By doing this we start from a point of certainty — we know we have consciousness; we do not know anything else, since everything other than pure experience is inferred. Above all, we must not be fobbed off with any theory, no matter how appealing it is, since we must be satisfied with nothing short of absolute certainty — we must KNOW.

Chapter 7: On Meditation

The experimental experiences mentioned in previous chapters have pointed towards what is central to all Schools of Buddhism — meditation. It is only in recent years that meditation has been practised to any notable extent in the West and the vast majority of people are completely ignorant of what it entails. Even Christian so-called meditation is far removed from meditation as practised in Buddhism, since it invariably involves meditating upon concepts. However beneficial this may be to those of the Christian faith it is not much help as a means of gaining intuitive understanding. Christian mystics, like Meister Eckhart, appear to have broken through into a deeper form of meditation, akin to that of Buddhism, but they are few in number and did not find favour with the Holy See. Even now, in spite of Bishop Robinson’s Honest to God, there must be very few Christians who can accept Eckhart’s dictum that we must “seek nothing, not even God” — this must strike most Christians as being the very opposite of what Christianity is supposed to be about.

To most people in the West, therefore, the commencement of meditation is like entering unfamiliar territory. That many have been there before is no help if the signposts they have left behind are in Sanskrit, or Pali. Fortunately there are many books in English on the subject, some of them translations of Eastern texts, so there is no point in covering here ground already traversed by writers better qualified to teach meditation. However, all meditational practices within the various Schools of Buddhism are derived from certain basic principles. It is these fundamentals that must be understood before proceeding to any derived form.

Mostly the derivations have been developed to deal with specific circumstances, or to fit in with certain cultural traditions. Some of the specialised practices (such as the cemetery meditations) are dangerous, unless conducted under the direction of an experienced and qualified teacher, who is accepted as such by the Order to which he belongs. But the basic form is all that is needed initially and can be sufficient, if practised regularly, to give both insight into the nature of existence and the calm, peaceful mind which comes from that insight.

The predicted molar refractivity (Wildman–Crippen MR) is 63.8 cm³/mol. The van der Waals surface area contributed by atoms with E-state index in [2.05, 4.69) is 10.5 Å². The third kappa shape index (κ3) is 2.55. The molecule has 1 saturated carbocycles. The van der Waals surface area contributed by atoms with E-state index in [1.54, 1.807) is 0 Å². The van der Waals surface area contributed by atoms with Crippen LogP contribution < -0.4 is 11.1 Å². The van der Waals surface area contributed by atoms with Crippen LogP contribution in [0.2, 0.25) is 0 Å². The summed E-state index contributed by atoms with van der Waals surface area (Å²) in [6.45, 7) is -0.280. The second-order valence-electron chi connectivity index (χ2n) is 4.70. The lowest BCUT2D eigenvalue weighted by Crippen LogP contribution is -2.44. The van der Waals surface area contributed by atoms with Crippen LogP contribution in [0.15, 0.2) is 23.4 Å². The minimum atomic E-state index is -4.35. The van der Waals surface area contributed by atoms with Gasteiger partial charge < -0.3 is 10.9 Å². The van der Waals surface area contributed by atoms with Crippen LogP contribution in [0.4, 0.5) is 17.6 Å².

Let us try another experiment. Go out into the garden again and look at the lawn. Once more you have the vision of green grass, and you know that you see green grass; this is not a theory — you KNOW. But wait! — you are thinking, “the grass is green” or, “I see green grass” — you have slipped into theorising again, since you do not KNOW the grass is green, nor do you KNOW that there is a self that sees green grass. This is not the nature of your experience — your experience is purely that of seeing green grass. Of course, if you have wandered away from the experiment by constructing these concepts then you could bring yourself back to it by recognizing that there is an idea that the grass is green, or that there is an idea that ‘I’ see green grass, since the idea is experienced and therefore you KNOW it exists.

Put into words the technique of meditation seems terribly complicated and virtually impossible to accomplish successfully — yet a baby can do it! The baby finds it so easy to have a pure experience, because it has not reached the stage where its mind has been corrupted by concepts, but we have to start by unravelling ideas from reality. In other words, we must try to overcome the ‘original sin’ of the mind.

As previously mentioned, meditation is central to all Schools of Buddhism; it is also the foundation of the Buddha’s way to Enlightenment. To the Enlightened One the grass is still green, the birds still sing and that dustbin still overflows with filthy rubbish, but his experiences are detached from the kind of concepts we weave around the same experiences. He does not judge an experience to be either good or bad — it just IS. He does not have thoughts about love and hate, because such thoughts require a subject and an object, and to him there is no experience of a subject and an object. If he comes across a person in distress he helps that person naturally, efficiently and effectively, without thinking, “I am helping this person”; just as a bitch suckles its pups and protects them from danger, naturally, efficiently and effectively, without needing to think how or why it is being done.

“Aha!”, you might say, “there is a difference here, because the bitch’s behaviour is instinctive, whereas the Enlightened One has to choose to help the person in distress”. If you believe this, even now, then before proceeding to the next chapter you should read the previous chapters again. If, having done this, you still come to the same conclusion then there is little point in reading further. Perhaps a different book would help.